Google hasn't been shy about getting the Chromebook in front of users, previously partnering with Virgin Airlines to offer the laptops for in-flight use, and recently opening a "Chromezone" inside a PC World in London. The company is now teaming up with the City Library of Palo Alto, California for a new program that will allow patrons to take the cloud-based computers home with them for up to a week at a time. The initiative started last month, when 21 Chromebooks were made available for in-library use in addition to the Windows laptops the library also offers. After evaluating the performance of the Chromebooks, the library decided it would let users take them home.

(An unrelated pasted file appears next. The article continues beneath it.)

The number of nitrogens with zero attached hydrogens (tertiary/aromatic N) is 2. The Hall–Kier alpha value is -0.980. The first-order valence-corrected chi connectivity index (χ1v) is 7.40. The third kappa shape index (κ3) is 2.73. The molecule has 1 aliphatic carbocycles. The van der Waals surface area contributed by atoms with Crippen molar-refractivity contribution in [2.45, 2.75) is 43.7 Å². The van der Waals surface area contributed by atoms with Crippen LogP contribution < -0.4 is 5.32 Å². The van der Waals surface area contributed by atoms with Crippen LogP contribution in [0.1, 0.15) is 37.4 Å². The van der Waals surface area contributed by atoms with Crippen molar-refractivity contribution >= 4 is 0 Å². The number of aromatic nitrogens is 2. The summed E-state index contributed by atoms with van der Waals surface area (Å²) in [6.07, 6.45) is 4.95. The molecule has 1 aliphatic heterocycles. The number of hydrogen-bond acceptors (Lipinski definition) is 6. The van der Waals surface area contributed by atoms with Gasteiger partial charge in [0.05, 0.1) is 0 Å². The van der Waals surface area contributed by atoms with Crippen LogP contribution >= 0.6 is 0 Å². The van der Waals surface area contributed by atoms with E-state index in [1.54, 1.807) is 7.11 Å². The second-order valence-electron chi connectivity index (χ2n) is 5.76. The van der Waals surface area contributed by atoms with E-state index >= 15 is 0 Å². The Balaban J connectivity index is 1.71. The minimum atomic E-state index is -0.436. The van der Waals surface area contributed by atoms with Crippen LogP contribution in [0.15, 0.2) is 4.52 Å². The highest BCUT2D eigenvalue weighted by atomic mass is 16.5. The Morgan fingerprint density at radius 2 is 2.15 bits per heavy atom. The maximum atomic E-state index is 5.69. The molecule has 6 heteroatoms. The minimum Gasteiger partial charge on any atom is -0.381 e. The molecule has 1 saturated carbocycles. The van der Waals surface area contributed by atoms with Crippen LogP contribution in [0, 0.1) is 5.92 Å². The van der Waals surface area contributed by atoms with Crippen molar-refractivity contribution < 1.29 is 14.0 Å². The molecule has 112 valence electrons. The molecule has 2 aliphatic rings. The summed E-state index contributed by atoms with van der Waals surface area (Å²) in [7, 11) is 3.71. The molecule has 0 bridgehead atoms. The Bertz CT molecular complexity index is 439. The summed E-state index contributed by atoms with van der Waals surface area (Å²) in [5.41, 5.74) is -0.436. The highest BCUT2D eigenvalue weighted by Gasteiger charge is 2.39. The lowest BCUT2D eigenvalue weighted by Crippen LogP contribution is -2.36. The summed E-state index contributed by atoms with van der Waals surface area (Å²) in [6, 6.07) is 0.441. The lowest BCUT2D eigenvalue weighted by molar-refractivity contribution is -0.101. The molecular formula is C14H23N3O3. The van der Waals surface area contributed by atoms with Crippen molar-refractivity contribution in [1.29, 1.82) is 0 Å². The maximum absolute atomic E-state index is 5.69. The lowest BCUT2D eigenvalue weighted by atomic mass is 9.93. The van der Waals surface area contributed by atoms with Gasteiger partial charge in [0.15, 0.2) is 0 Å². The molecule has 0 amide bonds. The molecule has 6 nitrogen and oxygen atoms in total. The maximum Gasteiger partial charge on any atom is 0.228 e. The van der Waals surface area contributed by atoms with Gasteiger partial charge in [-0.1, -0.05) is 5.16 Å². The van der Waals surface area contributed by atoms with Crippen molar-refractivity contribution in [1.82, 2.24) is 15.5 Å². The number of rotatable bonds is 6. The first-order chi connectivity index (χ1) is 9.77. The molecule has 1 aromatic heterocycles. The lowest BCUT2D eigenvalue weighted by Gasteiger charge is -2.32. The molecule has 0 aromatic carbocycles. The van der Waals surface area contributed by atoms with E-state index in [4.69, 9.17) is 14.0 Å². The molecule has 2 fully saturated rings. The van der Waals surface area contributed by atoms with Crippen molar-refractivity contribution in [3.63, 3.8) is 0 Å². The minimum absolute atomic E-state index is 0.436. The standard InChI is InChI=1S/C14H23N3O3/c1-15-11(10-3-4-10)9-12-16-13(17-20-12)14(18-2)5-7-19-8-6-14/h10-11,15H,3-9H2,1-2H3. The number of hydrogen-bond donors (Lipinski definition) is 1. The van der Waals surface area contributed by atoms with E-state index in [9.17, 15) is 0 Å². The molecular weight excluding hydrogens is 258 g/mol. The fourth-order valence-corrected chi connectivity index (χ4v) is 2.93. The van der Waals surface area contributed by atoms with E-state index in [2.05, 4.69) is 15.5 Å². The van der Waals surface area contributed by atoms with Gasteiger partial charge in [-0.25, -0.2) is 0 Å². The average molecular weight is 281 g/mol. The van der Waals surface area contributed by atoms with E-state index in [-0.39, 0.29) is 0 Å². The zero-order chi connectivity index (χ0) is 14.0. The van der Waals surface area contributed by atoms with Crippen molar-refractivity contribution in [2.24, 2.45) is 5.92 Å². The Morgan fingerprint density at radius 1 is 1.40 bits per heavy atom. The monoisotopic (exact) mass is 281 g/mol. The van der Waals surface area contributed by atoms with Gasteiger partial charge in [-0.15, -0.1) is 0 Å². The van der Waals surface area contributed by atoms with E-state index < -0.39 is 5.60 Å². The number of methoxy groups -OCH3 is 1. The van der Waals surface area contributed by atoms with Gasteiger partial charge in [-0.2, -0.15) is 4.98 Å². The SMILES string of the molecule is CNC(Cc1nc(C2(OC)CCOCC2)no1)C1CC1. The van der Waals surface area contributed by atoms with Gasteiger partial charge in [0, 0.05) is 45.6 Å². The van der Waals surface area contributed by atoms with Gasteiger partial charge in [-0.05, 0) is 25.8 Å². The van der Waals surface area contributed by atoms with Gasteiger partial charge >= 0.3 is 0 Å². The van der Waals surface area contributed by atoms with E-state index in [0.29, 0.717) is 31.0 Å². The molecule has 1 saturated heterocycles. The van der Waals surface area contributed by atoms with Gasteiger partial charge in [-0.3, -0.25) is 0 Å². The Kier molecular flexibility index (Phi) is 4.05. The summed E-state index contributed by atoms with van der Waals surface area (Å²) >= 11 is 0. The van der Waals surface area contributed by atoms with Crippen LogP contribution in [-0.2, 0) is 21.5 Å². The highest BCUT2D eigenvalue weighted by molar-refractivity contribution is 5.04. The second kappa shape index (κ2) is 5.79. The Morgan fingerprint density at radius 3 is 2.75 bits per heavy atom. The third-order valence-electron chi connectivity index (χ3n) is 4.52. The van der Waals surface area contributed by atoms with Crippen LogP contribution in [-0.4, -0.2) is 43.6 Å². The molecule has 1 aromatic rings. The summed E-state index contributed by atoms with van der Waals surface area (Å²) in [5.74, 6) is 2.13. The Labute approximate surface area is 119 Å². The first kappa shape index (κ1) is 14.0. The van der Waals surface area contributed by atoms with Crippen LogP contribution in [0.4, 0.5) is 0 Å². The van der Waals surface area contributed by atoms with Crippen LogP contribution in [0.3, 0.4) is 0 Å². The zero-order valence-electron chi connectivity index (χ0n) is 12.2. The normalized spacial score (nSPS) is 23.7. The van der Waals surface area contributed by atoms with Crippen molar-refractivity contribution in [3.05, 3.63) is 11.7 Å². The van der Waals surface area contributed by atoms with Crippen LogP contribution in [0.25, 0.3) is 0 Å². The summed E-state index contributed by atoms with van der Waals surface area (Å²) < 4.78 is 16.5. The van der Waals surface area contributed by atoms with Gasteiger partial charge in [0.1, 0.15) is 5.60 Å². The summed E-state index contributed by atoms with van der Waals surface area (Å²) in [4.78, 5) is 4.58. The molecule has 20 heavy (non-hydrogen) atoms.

While offering free access is obviously a clever way for Google to familiarize people with Chrome OS, it doesn't remove one of the main perceptions that has hindered Chromebook adoption: namely, that a web-based computer can't provide functionality comparable to a traditional machine. Palo Alto senior librarian Jessica Goodman told Wired that "People would try it and say, 'That was pretty cool. I wish I could do word processing with that.'" In fact, the library is still struggling to make the Chromebooks compatible with its own pay printing service. Still, the cloud-based laptop is uniquely suited to this kind of use; when users log into a rented machine, it becomes their computer in totality, no matter who owned it the day before. The Palo Alto take-home program begins in January.